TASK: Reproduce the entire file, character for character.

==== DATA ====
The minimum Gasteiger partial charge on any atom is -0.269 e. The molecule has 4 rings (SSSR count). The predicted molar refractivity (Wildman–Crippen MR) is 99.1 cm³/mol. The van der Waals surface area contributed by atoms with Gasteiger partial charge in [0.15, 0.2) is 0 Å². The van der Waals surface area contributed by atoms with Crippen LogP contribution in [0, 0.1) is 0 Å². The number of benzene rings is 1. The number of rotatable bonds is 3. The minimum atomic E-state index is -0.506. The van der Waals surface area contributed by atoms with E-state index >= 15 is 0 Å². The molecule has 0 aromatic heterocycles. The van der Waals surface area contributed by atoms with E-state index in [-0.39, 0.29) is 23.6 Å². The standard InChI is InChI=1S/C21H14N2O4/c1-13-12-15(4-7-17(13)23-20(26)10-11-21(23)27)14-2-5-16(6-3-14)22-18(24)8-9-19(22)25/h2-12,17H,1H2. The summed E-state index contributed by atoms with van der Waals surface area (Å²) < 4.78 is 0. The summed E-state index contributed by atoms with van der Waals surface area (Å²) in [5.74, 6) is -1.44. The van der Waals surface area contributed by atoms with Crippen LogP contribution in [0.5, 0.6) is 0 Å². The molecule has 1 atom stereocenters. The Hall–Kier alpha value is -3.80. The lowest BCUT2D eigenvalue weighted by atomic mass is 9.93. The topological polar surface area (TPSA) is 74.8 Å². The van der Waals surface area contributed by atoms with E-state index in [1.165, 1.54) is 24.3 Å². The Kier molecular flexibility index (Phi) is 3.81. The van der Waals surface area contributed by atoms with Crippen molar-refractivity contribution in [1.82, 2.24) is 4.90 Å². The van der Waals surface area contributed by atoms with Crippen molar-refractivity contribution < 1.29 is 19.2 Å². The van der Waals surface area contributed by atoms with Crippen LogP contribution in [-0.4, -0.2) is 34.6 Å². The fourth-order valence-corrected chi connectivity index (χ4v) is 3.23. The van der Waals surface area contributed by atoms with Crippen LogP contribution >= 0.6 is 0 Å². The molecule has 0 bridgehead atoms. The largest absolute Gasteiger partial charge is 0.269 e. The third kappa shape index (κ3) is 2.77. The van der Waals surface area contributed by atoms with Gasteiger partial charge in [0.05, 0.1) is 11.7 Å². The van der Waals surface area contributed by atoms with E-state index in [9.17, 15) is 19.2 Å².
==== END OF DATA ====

The minimum Gasteiger partial charge on any atom is -0.269 e. The molecule has 4 rings (SSSR count). The predicted molar refractivity (Wildman–Crippen MR) is 99.1 cm³/mol. The van der Waals surface area contributed by atoms with Gasteiger partial charge in [0.15, 0.2) is 0 Å². The van der Waals surface area contributed by atoms with Crippen LogP contribution in [0, 0.1) is 0 Å². The number of benzene rings is 1. The number of rotatable bonds is 3. The minimum atomic E-state index is -0.506. The van der Waals surface area contributed by atoms with E-state index >= 15 is 0 Å². The molecule has 0 aromatic heterocycles. The van der Waals surface area contributed by atoms with E-state index in [-0.39, 0.29) is 23.6 Å². The standard InChI is InChI=1S/C21H14N2O4/c1-13-12-15(4-7-17(13)23-20(26)10-11-21(23)27)14-2-5-16(6-3-14)22-18(24)8-9-19(22)25/h2-12,17H,1H2. The summed E-state index contributed by atoms with van der Waals surface area (Å²) < 4.78 is 0. The summed E-state index contributed by atoms with van der Waals surface area (Å²) in [5.74, 6) is -1.44. The van der Waals surface area contributed by atoms with Crippen LogP contribution in [0.5, 0.6) is 0 Å². The molecule has 1 atom stereocenters. The Hall–Kier alpha value is -3.80. The lowest BCUT2D eigenvalue weighted by atomic mass is 9.93. The topological polar surface area (TPSA) is 74.8 Å². The van der Waals surface area contributed by atoms with E-state index in [1.165, 1.54) is 24.3 Å². The Kier molecular flexibility index (Phi) is 3.81. The van der Waals surface area contributed by atoms with Crippen molar-refractivity contribution in [1.82, 2.24) is 4.90 Å². The van der Waals surface area contributed by atoms with Crippen molar-refractivity contribution < 1.29 is 19.2 Å². The van der Waals surface area contributed by atoms with Crippen LogP contribution in [-0.4, -0.2) is 34.6 Å². The fourth-order valence-corrected chi connectivity index (χ4v) is 3.23. The van der Waals surface area contributed by atoms with Crippen LogP contribution >= 0.6 is 0 Å². The molecule has 0 bridgehead atoms. The largest absolute Gasteiger partial charge is 0.269 e. The third kappa shape index (κ3) is 2.77. The van der Waals surface area contributed by atoms with Gasteiger partial charge in [0.05, 0.1) is 11.7 Å². The van der Waals surface area contributed by atoms with E-state index in [9.17, 15) is 19.2 Å².